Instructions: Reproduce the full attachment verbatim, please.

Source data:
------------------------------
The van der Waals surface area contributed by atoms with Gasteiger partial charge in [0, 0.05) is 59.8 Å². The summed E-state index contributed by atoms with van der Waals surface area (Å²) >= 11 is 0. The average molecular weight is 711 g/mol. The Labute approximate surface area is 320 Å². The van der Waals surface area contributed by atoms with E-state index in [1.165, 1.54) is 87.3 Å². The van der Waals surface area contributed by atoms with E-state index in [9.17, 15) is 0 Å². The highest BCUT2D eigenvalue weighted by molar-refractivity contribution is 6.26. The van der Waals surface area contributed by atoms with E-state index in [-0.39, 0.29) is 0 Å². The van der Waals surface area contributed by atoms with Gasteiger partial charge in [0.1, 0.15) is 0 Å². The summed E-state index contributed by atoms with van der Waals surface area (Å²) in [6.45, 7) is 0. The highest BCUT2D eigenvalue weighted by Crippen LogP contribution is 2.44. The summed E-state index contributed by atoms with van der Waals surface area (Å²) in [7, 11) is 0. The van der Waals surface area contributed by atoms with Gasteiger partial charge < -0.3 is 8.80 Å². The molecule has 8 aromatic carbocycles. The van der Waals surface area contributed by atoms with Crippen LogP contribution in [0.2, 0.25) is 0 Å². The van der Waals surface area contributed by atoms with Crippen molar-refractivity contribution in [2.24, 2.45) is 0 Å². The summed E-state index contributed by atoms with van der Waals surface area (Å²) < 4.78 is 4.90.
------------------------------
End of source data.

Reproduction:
The van der Waals surface area contributed by atoms with Gasteiger partial charge in [0, 0.05) is 59.8 Å². The summed E-state index contributed by atoms with van der Waals surface area (Å²) >= 11 is 0. The average molecular weight is 711 g/mol. The Labute approximate surface area is 320 Å². The van der Waals surface area contributed by atoms with E-state index in [1.165, 1.54) is 87.3 Å². The van der Waals surface area contributed by atoms with E-state index in [9.17, 15) is 0 Å². The highest BCUT2D eigenvalue weighted by molar-refractivity contribution is 6.26. The van der Waals surface area contributed by atoms with E-state index in [-0.39, 0.29) is 0 Å². The van der Waals surface area contributed by atoms with Gasteiger partial charge in [0.1, 0.15) is 0 Å². The summed E-state index contributed by atoms with van der Waals surface area (Å²) in [6.45, 7) is 0. The highest BCUT2D eigenvalue weighted by Crippen LogP contribution is 2.44. The summed E-state index contributed by atoms with van der Waals surface area (Å²) in [7, 11) is 0. The van der Waals surface area contributed by atoms with Gasteiger partial charge < -0.3 is 8.80 Å². The molecule has 8 aromatic carbocycles. The van der Waals surface area contributed by atoms with Crippen LogP contribution in [0.2, 0.25) is 0 Å². The van der Waals surface area contributed by atoms with Crippen molar-refractivity contribution in [2.24, 2.45) is 0 Å². The summed E-state index contributed by atoms with van der Waals surface area (Å²) < 4.78 is 4.90.